As you can see, I set up my dining table as my desk.  It just didn't make sense to have it in the middle of the room all the time, and it actually gave me some sense of discreet spaces.  It's also very handy with the two computers, as I've learned since the NFL has started: I can enter things into my database with the Niners playing the background!  :-)  You can also see the blue chair in the bottom right.  It's actually quite comfortable, although lime green and itchy.  I threw one of the extra, hotel-style (read unfunctional) blankets from the bed on it and set up a desk lamp there on what used to be a second bedside table (like Ted needs a lamp!).  Lovely reading spot!

This picture of my couch makes it look much starker than it is primarily because I took it on what seems to be one of the last really bright days of the summer.  I broke down and bought navy blue covers for the bed and couch, so that things are now relatively harmonious (I can't believe I just used that word for "design"!) and the fabric no longer itches!  It also makes it easy to keep the place from smelling like Ted and looking like a kennel--just throw everything in the wash once a week!  Basically it means that the apartment has lots of shades of blue and purple now, rather than unmatching purple, lime green, forest green, tan, white, black and turquoise I started with.  (This list makes it sound bright.  Believe me, it was far from bright and all of the shades clashed.  With the pillows piled up and the second of the bed blankets draped on top of me, it's a nice place to swatch TV, although I'm going to hit the local Goodwill for some sort of floor lamp so that I can read there.  (The light in the living room area is intentionally dim--atmosphere or something, they told me--and it'd blind me to read on the couch.)

Now the bedroom, which has become one of Ted's favorite places--other than under the dining table when I'm typing (like right now).


It's amazing what a difference the blue sheet, some big pillows with blue pillow cases, and the orchid make.  When I came here, they were lovely about giving me extra pillows but they were all tiny, so stacking them up to read in bed just wasn't happening.  I figured I'd live with it since all the pillows I saw in the stores were 90+ Euros.  I'm just too cheap for that!  Then one day I walked into Stockmann's and found these huge square pillows for all of 15 Euros each.  That I'd pay, so now I'm a happy camper.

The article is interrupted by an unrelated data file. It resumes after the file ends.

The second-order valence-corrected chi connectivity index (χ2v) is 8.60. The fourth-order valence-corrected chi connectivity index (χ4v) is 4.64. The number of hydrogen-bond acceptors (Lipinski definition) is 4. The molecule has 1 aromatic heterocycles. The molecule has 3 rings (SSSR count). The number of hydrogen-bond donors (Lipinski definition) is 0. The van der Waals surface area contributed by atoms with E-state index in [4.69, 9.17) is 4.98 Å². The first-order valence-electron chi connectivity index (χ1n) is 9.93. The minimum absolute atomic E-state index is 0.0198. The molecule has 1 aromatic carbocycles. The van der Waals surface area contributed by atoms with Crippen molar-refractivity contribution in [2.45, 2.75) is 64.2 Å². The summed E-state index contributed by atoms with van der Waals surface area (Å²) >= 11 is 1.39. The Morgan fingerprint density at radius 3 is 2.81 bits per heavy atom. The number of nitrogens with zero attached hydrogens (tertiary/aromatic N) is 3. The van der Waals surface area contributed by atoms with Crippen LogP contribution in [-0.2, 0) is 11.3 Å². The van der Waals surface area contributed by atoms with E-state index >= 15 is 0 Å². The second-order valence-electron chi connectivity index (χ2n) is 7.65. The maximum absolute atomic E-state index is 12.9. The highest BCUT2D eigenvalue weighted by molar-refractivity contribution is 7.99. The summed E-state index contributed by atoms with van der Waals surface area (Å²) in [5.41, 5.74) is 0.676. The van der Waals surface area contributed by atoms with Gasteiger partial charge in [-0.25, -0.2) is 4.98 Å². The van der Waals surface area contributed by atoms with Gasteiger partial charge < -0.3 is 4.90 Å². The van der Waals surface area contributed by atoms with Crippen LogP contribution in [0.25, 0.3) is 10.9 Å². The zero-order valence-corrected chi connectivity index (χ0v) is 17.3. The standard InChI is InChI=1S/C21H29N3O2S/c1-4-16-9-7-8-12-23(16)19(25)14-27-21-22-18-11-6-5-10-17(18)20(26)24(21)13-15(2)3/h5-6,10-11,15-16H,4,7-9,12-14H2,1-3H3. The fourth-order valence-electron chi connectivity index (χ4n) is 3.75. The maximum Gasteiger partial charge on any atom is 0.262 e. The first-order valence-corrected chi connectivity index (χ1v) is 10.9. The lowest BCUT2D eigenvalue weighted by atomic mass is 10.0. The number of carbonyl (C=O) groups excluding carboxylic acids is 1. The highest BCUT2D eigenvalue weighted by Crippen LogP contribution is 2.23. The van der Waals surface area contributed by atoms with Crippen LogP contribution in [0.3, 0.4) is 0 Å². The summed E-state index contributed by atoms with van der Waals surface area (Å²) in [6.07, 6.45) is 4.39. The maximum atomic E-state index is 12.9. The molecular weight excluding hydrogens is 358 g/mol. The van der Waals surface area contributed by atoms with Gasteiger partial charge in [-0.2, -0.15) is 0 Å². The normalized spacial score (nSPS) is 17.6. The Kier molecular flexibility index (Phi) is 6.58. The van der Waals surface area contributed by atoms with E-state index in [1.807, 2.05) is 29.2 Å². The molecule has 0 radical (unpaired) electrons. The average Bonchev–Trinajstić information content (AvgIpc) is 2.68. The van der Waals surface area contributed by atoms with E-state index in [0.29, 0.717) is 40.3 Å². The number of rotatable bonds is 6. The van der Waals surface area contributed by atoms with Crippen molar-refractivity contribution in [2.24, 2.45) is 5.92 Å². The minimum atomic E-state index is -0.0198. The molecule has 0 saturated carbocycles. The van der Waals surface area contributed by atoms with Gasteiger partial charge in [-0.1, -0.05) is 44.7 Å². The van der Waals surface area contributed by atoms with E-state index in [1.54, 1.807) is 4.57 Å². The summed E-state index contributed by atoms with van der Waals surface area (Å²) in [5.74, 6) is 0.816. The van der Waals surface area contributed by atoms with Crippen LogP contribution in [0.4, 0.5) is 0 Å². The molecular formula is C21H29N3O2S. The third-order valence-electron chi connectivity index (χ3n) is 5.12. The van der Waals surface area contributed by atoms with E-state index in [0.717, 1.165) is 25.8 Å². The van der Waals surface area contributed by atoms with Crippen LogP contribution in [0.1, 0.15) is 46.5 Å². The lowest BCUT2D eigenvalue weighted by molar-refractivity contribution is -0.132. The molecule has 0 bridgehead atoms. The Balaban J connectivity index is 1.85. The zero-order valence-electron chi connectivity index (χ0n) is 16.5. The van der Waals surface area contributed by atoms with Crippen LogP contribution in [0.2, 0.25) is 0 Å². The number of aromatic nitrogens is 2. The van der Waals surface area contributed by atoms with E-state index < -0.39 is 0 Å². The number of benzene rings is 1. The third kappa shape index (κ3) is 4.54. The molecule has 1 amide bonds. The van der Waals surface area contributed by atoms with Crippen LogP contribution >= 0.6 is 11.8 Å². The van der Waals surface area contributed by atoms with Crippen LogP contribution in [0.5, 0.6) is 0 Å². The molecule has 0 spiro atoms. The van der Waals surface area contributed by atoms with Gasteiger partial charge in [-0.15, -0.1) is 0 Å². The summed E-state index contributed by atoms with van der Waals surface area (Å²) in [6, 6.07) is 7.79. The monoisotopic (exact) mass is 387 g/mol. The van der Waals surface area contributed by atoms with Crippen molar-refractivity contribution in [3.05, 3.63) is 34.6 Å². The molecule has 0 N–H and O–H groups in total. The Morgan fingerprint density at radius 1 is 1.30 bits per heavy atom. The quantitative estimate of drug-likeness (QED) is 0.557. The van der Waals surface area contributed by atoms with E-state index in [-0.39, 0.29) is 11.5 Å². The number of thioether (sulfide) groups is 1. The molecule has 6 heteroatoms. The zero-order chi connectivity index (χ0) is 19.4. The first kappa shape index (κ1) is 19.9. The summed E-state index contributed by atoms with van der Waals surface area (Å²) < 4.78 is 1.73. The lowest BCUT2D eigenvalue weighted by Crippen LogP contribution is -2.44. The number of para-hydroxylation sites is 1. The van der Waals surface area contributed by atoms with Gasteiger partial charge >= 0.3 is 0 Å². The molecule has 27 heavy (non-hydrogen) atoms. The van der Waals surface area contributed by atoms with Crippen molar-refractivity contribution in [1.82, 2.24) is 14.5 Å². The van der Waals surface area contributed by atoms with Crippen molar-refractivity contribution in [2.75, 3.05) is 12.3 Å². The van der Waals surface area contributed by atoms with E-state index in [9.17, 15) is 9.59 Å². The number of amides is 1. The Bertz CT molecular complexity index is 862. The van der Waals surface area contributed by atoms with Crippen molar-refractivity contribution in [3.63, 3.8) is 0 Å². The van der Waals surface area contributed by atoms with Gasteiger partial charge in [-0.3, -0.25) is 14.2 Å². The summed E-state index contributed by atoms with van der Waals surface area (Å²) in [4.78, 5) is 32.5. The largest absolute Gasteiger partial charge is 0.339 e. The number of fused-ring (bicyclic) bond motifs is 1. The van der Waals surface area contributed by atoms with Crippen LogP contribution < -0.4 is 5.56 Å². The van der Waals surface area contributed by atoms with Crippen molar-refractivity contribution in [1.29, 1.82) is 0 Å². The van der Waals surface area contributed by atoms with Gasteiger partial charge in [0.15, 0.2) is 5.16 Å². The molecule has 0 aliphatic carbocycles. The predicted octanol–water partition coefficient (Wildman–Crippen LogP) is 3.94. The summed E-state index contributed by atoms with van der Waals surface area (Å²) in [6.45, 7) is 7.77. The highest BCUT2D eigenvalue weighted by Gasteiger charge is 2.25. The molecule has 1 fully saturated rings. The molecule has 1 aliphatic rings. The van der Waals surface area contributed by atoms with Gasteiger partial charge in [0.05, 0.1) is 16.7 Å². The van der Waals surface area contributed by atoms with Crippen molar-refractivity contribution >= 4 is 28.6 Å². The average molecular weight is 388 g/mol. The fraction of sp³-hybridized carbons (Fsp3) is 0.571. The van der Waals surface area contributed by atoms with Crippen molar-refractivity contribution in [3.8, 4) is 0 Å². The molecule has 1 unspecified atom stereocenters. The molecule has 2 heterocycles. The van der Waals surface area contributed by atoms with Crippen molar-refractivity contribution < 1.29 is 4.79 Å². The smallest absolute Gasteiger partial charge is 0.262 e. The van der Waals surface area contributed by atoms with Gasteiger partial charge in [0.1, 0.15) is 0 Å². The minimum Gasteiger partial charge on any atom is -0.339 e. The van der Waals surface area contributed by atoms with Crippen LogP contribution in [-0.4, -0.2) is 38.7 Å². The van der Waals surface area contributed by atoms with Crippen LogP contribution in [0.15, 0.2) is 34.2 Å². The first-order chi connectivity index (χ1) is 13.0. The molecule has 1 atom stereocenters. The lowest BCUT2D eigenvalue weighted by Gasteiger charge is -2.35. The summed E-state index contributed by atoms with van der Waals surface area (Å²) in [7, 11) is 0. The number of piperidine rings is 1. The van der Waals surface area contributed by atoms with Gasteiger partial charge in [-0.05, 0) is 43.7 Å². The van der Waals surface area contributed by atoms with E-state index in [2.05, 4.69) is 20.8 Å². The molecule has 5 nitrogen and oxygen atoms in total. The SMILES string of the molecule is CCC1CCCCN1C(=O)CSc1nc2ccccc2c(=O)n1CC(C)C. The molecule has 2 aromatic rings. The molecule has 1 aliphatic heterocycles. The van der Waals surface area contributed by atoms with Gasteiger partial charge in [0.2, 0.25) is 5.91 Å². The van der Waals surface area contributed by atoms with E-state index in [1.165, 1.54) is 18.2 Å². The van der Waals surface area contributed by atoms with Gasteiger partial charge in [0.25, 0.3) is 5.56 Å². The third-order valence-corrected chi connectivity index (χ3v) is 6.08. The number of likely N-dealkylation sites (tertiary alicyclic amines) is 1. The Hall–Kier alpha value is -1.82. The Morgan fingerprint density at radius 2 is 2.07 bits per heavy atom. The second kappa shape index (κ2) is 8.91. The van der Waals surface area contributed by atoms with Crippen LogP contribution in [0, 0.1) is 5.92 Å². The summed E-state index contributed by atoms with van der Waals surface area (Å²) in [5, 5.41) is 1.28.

Ted has also discovered the joys of a queen-sized bed, especially since there are two, separate duvets.  He considers that as "one for you, one for me."  Then, of course, there are times, like this one, when it's "all for me!"


Oh, and you can see a bit the rugs I got, too.  The floor was so slippery here that I had this image of Ted flying off the bed one day, sliding, and me paying for knee surgery again.  Basically any sort of real rug was going to be expensive, not to mention a pain to keep clean.  Then one day I got this brainstorm when I saw a bunch of bath rugs on sale.  I managed to pick up 3, good-sized ones for about 50 Euro total: 1 big one in blue, 2 medium ones in white.  If I throw them in the wash every week they stay nice, and it's become part of my Friday entertainment to see in what pattern the cleaning staff will lay them out when they're done!  On the mundane level, Ted's sliding around much less now, and it's nice getting dressed standing on the soft rugs.

In fact, here's the final testimony to how well we've settled in to our little apartment: Ted laying on the bed, trying--and failing--to look innocent after stealing one of my pairs of socks from the closet.


Next will be more random musings or pictures from my latest exploration of Helsinki neighborhoods!  Good night and time for pizza!

Wednesday, September 14, 2011

My First Finnish Gale

Last night Ted and I experienced our first Finnish gale, and it was interesting.  (For anyone who's a weather buff, the  Finnish national weather service has a nice, English-language website; this will take you directly to the weather for Helsinki, but it's easy to move to the satellite and regional views.)

About 11 last night you could really hear the wind pick up, and since I'd checked the weather report before I went to bed, I knew that they were expecting rain, sustained 45 mph winds, higher gusts, and 15+ foot seas in the waters around Helsinki.  Pretty exciting, but since I'm in a 11-story, cement-and-steel building I didn't think much about it and went to bed like I usually do, with my windows open.